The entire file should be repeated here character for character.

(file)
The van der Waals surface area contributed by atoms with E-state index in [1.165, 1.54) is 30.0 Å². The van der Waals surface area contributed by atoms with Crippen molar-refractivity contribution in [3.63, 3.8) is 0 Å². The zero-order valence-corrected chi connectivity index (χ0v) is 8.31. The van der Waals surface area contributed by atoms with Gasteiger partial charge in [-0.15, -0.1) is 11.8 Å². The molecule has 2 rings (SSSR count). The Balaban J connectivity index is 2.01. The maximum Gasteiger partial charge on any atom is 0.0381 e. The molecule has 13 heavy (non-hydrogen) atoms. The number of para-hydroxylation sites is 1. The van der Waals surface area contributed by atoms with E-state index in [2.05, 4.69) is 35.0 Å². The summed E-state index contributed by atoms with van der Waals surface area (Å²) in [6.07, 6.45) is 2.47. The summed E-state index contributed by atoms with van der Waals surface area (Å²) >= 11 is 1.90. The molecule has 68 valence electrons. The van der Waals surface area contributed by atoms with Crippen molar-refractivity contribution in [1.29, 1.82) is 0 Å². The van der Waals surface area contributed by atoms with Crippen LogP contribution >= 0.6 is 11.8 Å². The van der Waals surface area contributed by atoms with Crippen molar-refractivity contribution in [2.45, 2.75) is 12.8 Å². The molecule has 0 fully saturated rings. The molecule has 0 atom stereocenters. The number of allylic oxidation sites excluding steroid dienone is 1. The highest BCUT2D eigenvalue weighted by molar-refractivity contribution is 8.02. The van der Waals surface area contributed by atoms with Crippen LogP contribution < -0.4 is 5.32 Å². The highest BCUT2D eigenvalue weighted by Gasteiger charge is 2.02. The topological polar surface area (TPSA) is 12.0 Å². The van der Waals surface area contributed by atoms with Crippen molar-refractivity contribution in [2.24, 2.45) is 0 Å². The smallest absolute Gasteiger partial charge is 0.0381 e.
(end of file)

The van der Waals surface area contributed by atoms with E-state index in [1.165, 1.54) is 30.0 Å². The van der Waals surface area contributed by atoms with Crippen molar-refractivity contribution in [3.63, 3.8) is 0 Å². The zero-order valence-corrected chi connectivity index (χ0v) is 8.31. The van der Waals surface area contributed by atoms with Gasteiger partial charge in [-0.15, -0.1) is 11.8 Å². The molecule has 2 rings (SSSR count). The Balaban J connectivity index is 2.01. The maximum Gasteiger partial charge on any atom is 0.0381 e. The molecule has 13 heavy (non-hydrogen) atoms. The number of para-hydroxylation sites is 1. The van der Waals surface area contributed by atoms with E-state index in [2.05, 4.69) is 35.0 Å². The summed E-state index contributed by atoms with van der Waals surface area (Å²) in [6.07, 6.45) is 2.47. The summed E-state index contributed by atoms with van der Waals surface area (Å²) >= 11 is 1.90. The molecule has 68 valence electrons. The van der Waals surface area contributed by atoms with Crippen molar-refractivity contribution in [1.29, 1.82) is 0 Å². The van der Waals surface area contributed by atoms with Crippen LogP contribution >= 0.6 is 11.8 Å². The van der Waals surface area contributed by atoms with Crippen molar-refractivity contribution in [2.45, 2.75) is 12.8 Å². The molecule has 0 fully saturated rings. The molecule has 0 atom stereocenters. The number of allylic oxidation sites excluding steroid dienone is 1. The highest BCUT2D eigenvalue weighted by molar-refractivity contribution is 8.02. The van der Waals surface area contributed by atoms with Crippen LogP contribution < -0.4 is 5.32 Å². The highest BCUT2D eigenvalue weighted by Gasteiger charge is 2.02. The topological polar surface area (TPSA) is 12.0 Å². The van der Waals surface area contributed by atoms with Crippen molar-refractivity contribution in [2.24, 2.45) is 0 Å². The smallest absolute Gasteiger partial charge is 0.0381 e.